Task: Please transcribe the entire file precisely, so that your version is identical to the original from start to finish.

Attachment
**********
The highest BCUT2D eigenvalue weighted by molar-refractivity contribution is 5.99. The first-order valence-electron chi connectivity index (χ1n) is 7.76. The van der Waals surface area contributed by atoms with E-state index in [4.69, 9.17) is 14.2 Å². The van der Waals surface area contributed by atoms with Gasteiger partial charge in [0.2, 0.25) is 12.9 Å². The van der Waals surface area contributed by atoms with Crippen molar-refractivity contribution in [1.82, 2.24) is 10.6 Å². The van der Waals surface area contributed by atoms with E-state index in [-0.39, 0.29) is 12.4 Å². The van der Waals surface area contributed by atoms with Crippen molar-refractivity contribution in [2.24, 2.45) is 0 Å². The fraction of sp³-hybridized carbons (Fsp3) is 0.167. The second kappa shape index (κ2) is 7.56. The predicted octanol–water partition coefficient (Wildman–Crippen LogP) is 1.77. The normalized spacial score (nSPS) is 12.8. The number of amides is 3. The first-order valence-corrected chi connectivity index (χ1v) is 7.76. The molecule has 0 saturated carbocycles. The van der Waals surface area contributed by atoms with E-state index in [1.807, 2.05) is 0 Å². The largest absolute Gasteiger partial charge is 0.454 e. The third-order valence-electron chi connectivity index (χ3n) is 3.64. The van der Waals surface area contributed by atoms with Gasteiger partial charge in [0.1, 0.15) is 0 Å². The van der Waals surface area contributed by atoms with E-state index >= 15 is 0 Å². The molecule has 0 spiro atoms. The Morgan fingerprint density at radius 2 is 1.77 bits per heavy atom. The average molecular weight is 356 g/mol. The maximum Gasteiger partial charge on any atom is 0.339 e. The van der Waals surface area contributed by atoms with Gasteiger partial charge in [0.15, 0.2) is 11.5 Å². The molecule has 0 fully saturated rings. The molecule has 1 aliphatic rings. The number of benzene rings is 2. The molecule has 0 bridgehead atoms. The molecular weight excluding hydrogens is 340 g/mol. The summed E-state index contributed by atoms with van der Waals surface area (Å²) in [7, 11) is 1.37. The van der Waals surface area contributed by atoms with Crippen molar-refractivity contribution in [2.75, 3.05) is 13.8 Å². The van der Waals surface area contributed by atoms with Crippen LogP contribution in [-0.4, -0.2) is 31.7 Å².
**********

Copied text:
The highest BCUT2D eigenvalue weighted by molar-refractivity contribution is 5.99. The first-order valence-electron chi connectivity index (χ1n) is 7.76. The van der Waals surface area contributed by atoms with E-state index in [4.69, 9.17) is 14.2 Å². The van der Waals surface area contributed by atoms with Gasteiger partial charge in [0.2, 0.25) is 12.9 Å². The van der Waals surface area contributed by atoms with Crippen molar-refractivity contribution in [1.82, 2.24) is 10.6 Å². The van der Waals surface area contributed by atoms with E-state index in [-0.39, 0.29) is 12.4 Å². The van der Waals surface area contributed by atoms with Crippen molar-refractivity contribution in [2.24, 2.45) is 0 Å². The fraction of sp³-hybridized carbons (Fsp3) is 0.167. The second kappa shape index (κ2) is 7.56. The predicted octanol–water partition coefficient (Wildman–Crippen LogP) is 1.77. The normalized spacial score (nSPS) is 12.8. The number of amides is 3. The first-order valence-corrected chi connectivity index (χ1v) is 7.76. The molecule has 0 saturated carbocycles. The van der Waals surface area contributed by atoms with E-state index in [1.807, 2.05) is 0 Å². The largest absolute Gasteiger partial charge is 0.454 e. The third-order valence-electron chi connectivity index (χ3n) is 3.64. The van der Waals surface area contributed by atoms with Gasteiger partial charge in [0.1, 0.15) is 0 Å². The van der Waals surface area contributed by atoms with E-state index >= 15 is 0 Å². The molecule has 0 spiro atoms. The Morgan fingerprint density at radius 2 is 1.77 bits per heavy atom. The average molecular weight is 356 g/mol. The maximum Gasteiger partial charge on any atom is 0.339 e. The van der Waals surface area contributed by atoms with Gasteiger partial charge in [0.15, 0.2) is 11.5 Å². The molecule has 0 fully saturated rings. The molecule has 1 aliphatic rings. The number of benzene rings is 2. The molecule has 0 bridgehead atoms. The molecular weight excluding hydrogens is 340 g/mol. The summed E-state index contributed by atoms with van der Waals surface area (Å²) in [7, 11) is 1.37. The van der Waals surface area contributed by atoms with Crippen molar-refractivity contribution in [2.75, 3.05) is 13.8 Å². The van der Waals surface area contributed by atoms with Crippen LogP contribution in [-0.4, -0.2) is 31.7 Å².